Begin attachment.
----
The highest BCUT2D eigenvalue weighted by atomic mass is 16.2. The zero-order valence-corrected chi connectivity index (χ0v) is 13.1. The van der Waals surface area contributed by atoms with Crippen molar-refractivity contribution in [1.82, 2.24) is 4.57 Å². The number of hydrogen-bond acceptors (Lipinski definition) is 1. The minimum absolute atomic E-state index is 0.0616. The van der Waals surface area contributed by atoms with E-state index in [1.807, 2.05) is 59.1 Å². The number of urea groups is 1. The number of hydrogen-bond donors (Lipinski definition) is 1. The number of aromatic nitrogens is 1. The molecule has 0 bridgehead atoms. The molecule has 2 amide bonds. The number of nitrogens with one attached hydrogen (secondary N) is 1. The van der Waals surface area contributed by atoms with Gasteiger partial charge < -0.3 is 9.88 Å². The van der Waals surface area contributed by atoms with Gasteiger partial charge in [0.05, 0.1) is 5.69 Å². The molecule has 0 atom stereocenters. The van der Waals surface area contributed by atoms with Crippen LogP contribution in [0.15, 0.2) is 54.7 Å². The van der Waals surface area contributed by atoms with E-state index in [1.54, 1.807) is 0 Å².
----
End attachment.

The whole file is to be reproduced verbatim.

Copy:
The highest BCUT2D eigenvalue weighted by atomic mass is 16.2. The zero-order valence-corrected chi connectivity index (χ0v) is 13.1. The van der Waals surface area contributed by atoms with Crippen molar-refractivity contribution in [1.82, 2.24) is 4.57 Å². The number of hydrogen-bond acceptors (Lipinski definition) is 1. The minimum absolute atomic E-state index is 0.0616. The van der Waals surface area contributed by atoms with E-state index in [1.807, 2.05) is 59.1 Å². The number of urea groups is 1. The number of hydrogen-bond donors (Lipinski definition) is 1. The number of aromatic nitrogens is 1. The molecule has 0 bridgehead atoms. The molecule has 2 amide bonds. The number of nitrogens with one attached hydrogen (secondary N) is 1. The van der Waals surface area contributed by atoms with Gasteiger partial charge < -0.3 is 9.88 Å². The van der Waals surface area contributed by atoms with Gasteiger partial charge in [0.05, 0.1) is 5.69 Å². The molecule has 0 atom stereocenters. The van der Waals surface area contributed by atoms with Crippen LogP contribution in [0.15, 0.2) is 54.7 Å². The van der Waals surface area contributed by atoms with E-state index in [1.54, 1.807) is 0 Å².